That is the point. Romney, like Cheney, is part of a Republican Party with a long history. But that party no longer exists. The GOP that elevated Romney and Cheney’s father and the Bushes was a party that was conservative in its values and policy positions, but also open to disagreement and debate. It was not a cult of personality. Now the litmus test is plain: Cross the former president and suffer consequences.

Romney, who voted to convict Trump in both impeachment trials, came to Cheney’s defense this week with a tweet. “Every person of conscience draws a line beyond which they will not go: Liz Cheney refuses to lie. As one of my Republican Senate colleagues said to me following my impeachment vote: ‘I wouldn’t want to be a member of a group that punished someone for following their conscience.’ ”

That senator, Romney told me last October, was John Cornyn of Texas. Romney was then recalling the reaction among his colleagues when he stood alone among Republicans and cast his vote to impeach Trump in early 2020. “He [Cornyn] said, ‘I don’t agree with where you came out,’ but he said, ‘I would not want to be part of any group that was critical of someone who voted their conscience,’ ” Romney said in the interview. He said he was heartened by such reactions to his vote.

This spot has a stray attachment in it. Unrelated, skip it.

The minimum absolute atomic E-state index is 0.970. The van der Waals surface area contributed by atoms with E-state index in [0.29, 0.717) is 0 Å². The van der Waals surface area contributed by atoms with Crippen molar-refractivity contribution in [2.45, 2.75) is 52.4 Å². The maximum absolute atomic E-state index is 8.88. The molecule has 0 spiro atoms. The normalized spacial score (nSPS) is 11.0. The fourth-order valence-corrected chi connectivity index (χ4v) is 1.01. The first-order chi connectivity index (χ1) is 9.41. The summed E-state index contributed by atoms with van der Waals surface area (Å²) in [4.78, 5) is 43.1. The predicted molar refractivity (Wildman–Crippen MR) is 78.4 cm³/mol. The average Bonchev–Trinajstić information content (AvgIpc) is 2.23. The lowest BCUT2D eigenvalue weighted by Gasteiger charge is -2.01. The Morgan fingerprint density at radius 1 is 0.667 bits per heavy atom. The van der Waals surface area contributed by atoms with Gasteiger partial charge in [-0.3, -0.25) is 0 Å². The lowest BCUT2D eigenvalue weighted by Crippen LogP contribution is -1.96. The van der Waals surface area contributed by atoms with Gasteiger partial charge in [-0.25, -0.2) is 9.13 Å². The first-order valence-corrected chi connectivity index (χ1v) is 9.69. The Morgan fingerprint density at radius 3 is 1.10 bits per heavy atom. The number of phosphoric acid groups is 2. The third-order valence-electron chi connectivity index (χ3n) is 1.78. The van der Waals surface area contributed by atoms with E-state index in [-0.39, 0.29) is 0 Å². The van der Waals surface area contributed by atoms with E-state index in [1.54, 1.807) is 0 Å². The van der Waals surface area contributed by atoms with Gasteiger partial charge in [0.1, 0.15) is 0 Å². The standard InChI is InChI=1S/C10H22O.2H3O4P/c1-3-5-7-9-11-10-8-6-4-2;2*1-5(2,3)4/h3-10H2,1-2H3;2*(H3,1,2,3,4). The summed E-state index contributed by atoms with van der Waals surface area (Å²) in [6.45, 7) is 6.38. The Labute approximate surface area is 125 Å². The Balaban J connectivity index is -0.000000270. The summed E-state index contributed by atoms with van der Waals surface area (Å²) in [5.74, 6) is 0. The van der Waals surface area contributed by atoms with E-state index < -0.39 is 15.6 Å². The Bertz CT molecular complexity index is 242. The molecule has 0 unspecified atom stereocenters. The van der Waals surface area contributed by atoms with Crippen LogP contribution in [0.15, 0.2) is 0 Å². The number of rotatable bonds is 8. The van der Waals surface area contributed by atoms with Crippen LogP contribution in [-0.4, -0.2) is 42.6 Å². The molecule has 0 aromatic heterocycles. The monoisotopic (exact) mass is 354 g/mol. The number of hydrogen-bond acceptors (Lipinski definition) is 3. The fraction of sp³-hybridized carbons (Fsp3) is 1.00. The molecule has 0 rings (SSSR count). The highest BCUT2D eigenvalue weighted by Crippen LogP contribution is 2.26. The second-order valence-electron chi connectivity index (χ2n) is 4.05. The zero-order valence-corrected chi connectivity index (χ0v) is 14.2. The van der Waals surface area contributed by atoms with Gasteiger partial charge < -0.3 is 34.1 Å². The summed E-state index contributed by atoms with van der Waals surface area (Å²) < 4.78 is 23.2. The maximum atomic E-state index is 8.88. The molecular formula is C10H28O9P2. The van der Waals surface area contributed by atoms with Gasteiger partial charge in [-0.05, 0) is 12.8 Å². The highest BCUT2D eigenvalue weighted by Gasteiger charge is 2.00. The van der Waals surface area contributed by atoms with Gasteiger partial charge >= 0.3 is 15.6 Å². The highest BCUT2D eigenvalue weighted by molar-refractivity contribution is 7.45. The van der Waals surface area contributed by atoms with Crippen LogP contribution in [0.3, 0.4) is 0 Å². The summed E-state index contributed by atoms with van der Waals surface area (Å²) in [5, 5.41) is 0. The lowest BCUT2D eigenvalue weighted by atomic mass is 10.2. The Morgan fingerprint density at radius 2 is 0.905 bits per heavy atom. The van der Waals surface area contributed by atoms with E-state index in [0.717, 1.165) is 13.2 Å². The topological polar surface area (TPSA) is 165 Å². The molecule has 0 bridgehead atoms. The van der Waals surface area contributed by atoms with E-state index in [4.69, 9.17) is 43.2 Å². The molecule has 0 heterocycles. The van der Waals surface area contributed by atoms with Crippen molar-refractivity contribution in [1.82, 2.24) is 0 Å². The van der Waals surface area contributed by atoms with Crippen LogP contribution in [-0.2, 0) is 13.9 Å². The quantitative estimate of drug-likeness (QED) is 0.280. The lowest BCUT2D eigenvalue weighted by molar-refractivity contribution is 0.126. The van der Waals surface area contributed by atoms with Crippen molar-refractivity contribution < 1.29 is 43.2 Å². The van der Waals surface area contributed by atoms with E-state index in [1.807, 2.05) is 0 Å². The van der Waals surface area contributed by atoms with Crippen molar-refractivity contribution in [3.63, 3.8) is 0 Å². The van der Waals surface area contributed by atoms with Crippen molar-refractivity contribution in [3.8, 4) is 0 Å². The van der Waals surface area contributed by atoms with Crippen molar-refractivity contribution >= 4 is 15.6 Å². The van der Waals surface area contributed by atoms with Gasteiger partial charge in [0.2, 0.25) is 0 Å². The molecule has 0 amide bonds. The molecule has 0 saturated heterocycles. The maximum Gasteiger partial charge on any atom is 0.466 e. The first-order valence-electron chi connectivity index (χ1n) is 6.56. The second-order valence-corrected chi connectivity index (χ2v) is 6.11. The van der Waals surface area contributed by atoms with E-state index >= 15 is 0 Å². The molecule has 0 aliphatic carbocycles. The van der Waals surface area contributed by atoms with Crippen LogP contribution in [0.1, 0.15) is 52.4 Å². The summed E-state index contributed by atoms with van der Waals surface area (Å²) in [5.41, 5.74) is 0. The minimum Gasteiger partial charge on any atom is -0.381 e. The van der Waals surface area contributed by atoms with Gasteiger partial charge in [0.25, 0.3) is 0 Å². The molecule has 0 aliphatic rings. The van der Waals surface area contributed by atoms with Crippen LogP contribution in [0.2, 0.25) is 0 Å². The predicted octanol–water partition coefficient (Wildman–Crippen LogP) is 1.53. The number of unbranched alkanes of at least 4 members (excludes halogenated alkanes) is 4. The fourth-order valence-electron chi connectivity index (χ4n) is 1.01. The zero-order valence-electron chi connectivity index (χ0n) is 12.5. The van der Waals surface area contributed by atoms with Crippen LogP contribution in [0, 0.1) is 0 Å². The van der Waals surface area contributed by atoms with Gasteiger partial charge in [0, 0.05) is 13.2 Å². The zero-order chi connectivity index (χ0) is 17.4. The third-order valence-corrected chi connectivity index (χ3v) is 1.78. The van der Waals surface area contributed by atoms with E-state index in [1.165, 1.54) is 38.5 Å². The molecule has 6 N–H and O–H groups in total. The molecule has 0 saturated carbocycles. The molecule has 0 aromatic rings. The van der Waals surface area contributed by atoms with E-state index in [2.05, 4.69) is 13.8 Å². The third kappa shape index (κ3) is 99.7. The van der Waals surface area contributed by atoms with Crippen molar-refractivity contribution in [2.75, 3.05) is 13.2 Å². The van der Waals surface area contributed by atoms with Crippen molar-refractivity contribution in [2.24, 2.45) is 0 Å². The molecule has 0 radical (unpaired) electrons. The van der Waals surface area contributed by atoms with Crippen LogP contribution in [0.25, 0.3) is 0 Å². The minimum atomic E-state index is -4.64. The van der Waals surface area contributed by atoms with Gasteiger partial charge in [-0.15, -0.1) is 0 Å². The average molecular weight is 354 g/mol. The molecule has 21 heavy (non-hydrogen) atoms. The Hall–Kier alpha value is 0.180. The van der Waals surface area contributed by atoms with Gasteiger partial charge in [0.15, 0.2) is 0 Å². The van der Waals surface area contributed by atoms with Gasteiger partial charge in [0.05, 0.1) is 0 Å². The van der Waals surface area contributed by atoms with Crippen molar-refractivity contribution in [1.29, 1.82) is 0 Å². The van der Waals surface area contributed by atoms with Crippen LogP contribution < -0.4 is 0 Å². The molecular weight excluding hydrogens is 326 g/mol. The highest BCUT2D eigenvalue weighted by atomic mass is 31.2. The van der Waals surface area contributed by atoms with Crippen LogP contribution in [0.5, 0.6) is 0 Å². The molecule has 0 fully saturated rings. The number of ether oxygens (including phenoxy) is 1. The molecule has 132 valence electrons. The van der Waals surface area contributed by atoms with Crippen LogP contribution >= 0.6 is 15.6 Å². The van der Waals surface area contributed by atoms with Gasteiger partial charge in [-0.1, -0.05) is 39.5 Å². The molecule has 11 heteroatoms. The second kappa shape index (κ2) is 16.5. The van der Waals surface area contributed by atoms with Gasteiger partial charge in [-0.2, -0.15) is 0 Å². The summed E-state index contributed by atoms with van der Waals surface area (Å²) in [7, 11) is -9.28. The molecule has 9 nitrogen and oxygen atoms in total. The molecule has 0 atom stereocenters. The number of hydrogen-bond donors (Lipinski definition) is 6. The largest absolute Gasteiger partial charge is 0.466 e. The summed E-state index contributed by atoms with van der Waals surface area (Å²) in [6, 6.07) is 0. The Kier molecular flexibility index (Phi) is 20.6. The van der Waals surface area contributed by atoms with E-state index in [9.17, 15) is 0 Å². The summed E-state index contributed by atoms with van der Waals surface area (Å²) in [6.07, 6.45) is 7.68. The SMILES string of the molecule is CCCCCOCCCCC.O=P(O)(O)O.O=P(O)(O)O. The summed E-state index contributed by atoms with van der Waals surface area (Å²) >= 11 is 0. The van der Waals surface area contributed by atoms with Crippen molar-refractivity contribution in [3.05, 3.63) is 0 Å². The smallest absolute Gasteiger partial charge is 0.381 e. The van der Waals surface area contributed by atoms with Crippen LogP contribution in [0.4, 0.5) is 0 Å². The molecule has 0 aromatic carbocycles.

Yet principled conservatism no longer seems in vogue among the bulk of the Republican Party. Fealty to the former president, no matter what he says, is more important. That and winning power at whatever cost to truth.

For a decade, Republican leaders in Congress have been intimidated by the party’s grass-roots base, beginning with the tea party activists who helped elect a new class of House members in 2010 that came to Washington to block and obstruct, and eventually caused then-House Speaker John A. Boehner (R-Ohio) to give up the speakership.

From 2016 forward, Trump has been the pot stirrer, cheered on by millions and millions of supporters. McCarthy and other GOP leaders fear that the only path to power in 2022 depends on keeping those Trump supporters happy so that they show up to vote. That political calculation appears to come at the expense of defending the truth.

The story of the Republican Party in 2021 has been described as a battle for the party’s soul. In reality, the battle is over, at least for now. Cheney and Romney and a handful of others daring to speak the truth about Trump’s election lies are on the losing side. Trump has prevailed. Cheney may well be driven from the leadership in retribution, but most likely with her conscience intact.